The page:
This page is part of a website based on the life and achievements of eighteenth-century inventor Henry Cort.Please email site controller Eric Alexander with any comments or queries.

 

 

A NAVY AGENTíS BUSINESS

 

The earliest records mentioning Henry Cort by name are found in pension books for Navy widows at the National Archives (ADM22/75 et seq).

 

Widow's remittances are paid once a year, each year's remittances being recorded in a separate book (sometimes two).

 

Some widows delegate collection of their remittances to an attorney.†† One column in the book is reserved for the names of these attorneys.

 

In October 1757, aged 16 or 17, Cort is cited collecting widows' remittances on behalf of attorney T Bell & Co.

 

Paid to Henry Cort 12 October 1758 for T Bell & Company for son James Administrator.

Admiralty record of last remittance for pension of Ann Hackman, carpenterís widow.

 

Such records are not suspected by earlier commentators, who rely on London trade directories.They cite 1765 for the start of Cort's career as a navy agent.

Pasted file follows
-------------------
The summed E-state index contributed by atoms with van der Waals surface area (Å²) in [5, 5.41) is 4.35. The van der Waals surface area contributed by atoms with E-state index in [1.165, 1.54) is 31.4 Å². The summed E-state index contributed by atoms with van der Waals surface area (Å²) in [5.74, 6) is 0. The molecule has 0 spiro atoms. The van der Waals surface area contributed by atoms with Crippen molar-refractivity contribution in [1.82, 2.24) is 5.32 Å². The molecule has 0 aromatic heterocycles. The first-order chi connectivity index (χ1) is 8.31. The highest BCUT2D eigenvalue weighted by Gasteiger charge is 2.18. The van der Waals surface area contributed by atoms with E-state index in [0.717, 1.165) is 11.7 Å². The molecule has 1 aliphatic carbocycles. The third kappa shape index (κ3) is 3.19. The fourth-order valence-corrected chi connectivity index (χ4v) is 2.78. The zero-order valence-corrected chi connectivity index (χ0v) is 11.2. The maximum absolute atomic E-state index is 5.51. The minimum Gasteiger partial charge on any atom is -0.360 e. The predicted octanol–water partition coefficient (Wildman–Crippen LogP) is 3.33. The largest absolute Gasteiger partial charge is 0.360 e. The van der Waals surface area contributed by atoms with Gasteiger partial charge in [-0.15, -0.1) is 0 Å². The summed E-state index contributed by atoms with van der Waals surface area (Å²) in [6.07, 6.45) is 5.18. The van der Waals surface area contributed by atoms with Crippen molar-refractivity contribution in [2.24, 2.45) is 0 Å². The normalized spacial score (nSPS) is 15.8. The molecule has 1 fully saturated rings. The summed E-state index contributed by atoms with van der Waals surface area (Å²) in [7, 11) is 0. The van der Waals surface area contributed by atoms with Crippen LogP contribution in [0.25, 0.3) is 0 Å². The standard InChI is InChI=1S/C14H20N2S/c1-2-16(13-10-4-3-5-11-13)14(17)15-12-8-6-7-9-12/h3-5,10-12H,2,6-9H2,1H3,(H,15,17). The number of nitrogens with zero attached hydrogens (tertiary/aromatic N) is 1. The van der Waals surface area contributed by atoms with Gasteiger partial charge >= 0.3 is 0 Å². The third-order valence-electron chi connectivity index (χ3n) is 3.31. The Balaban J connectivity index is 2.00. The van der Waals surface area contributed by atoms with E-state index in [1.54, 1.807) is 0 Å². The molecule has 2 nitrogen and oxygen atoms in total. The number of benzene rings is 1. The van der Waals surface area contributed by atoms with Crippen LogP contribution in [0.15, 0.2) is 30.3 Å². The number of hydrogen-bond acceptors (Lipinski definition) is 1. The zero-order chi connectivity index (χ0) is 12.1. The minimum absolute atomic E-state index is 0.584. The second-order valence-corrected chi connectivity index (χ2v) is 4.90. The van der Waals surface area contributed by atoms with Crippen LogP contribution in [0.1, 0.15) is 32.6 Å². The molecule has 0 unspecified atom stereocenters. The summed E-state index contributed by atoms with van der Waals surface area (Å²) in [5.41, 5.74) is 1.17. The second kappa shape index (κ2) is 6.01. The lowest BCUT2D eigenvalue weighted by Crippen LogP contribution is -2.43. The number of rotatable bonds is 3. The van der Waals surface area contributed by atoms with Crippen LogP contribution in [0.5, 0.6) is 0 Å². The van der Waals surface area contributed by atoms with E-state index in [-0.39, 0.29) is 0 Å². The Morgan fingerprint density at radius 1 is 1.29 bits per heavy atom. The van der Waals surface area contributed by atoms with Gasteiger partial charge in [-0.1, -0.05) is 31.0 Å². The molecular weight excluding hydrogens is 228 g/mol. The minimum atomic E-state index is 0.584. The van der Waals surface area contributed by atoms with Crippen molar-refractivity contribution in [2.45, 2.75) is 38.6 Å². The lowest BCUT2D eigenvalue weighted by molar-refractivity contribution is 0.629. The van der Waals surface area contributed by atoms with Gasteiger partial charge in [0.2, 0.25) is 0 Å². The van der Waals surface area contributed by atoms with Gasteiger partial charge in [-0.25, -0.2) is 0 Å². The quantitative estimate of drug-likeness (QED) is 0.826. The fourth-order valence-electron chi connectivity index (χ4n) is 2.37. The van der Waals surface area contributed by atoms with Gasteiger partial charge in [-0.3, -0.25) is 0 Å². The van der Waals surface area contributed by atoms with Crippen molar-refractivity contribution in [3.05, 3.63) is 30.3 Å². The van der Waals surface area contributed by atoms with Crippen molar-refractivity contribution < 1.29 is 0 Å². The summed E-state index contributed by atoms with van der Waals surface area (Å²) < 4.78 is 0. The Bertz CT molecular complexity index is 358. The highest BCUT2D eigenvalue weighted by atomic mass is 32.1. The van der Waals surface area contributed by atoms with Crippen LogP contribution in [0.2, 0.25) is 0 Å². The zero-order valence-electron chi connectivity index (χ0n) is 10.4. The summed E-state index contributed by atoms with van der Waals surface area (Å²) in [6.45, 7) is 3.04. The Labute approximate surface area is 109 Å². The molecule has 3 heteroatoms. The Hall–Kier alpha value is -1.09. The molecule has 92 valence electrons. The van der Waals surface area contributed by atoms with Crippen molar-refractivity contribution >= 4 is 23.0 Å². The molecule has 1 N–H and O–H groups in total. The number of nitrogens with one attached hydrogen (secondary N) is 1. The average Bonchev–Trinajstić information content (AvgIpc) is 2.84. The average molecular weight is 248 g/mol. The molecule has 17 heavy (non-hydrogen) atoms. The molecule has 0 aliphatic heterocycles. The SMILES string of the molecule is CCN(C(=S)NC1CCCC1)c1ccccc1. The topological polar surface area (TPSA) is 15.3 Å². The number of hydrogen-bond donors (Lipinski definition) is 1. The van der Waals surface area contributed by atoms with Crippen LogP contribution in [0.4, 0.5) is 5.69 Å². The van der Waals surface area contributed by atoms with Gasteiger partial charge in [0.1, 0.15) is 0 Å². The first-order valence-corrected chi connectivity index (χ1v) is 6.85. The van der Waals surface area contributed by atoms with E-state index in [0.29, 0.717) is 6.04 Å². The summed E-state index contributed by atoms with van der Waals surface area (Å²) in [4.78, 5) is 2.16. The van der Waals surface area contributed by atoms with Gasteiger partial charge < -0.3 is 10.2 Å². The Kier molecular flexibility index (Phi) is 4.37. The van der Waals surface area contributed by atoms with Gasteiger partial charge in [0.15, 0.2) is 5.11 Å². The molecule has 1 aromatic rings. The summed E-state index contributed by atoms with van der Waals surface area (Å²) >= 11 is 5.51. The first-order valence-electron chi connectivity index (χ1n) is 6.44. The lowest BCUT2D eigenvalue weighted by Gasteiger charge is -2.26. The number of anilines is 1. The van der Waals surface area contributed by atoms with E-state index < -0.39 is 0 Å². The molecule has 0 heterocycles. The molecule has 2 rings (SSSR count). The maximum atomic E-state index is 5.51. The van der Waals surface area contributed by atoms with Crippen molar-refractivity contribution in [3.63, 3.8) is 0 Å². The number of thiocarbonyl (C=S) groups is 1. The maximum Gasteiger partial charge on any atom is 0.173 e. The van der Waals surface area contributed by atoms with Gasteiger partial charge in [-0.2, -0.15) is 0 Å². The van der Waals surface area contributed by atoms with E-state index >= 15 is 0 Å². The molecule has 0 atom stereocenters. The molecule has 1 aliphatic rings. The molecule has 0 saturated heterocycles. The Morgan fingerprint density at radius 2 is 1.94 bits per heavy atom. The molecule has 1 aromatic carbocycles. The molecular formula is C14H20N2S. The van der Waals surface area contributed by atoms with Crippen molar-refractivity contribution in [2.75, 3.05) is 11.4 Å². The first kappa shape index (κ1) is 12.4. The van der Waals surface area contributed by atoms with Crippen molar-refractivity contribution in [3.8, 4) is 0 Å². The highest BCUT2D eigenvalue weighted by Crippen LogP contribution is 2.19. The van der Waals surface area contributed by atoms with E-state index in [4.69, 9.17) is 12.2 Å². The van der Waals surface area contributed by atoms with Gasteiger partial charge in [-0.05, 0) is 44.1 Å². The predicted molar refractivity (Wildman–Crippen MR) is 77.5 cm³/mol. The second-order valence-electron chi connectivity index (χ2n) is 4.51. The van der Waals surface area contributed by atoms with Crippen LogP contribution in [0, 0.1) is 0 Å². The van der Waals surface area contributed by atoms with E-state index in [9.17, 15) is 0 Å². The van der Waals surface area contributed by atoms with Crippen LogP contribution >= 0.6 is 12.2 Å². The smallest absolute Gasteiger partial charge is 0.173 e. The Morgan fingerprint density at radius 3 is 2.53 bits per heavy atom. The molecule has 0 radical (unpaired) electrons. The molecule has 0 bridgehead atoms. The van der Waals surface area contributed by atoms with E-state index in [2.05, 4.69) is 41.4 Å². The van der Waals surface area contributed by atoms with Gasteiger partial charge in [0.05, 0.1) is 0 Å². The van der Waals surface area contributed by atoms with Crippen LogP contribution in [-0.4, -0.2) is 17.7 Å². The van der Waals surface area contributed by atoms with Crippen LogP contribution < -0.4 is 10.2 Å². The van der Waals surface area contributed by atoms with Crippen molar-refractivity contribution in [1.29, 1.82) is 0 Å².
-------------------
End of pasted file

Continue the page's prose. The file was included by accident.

You can trace Henry Cort's rise from clerk to agent through PRO half-pay records (ADM25).

 

Officers, and those in special posts such as surgeons, go on "half pay" (not always half of full pay) between spells of service on ship.Once retired, they are permanently on half pay.

 

Those on half pay receive remittances twice a year.Each half-pay book covers one six-month period.

 

You find that half-pay clients of Thomas Bell move to Thomas Batty by 1761.Full-pay (ADM33) clients are then with "Batty & Cort".Later Cort describes himself as Batty's "copartner" during this period.

 

Though no evidence has been found, it is probable that Cort has paid for his advancement, or someone has paid on his behalf.By 1763 he is sole proprietor of the agency.

 

This year marks the end of The Seven Years War, when many ships are laid off and officers put on half pay.Half-pay rolls rise rapidly to around 1200.

 

The number of Cort's half-pay clients rises from 19 to 91.For the next ten years of peace it remains above 70; in some it exceeds 100.

 

It is apparent from the Navy's pay records that he is collecting pay on behalf of ships' officers and some other ranks.

 

It is also apparent from chancery files that he is acting as a banker.He keeps accounts for his clients and honours their "bills of exchange" (effectively cheques).

 

 

Related pages

 

Navy agentís finances

Toulmin and other agents

Cortís clients

Navy office associates

Shipsí pursers

 

Life of Henry Cort

 

 

henrycort.net

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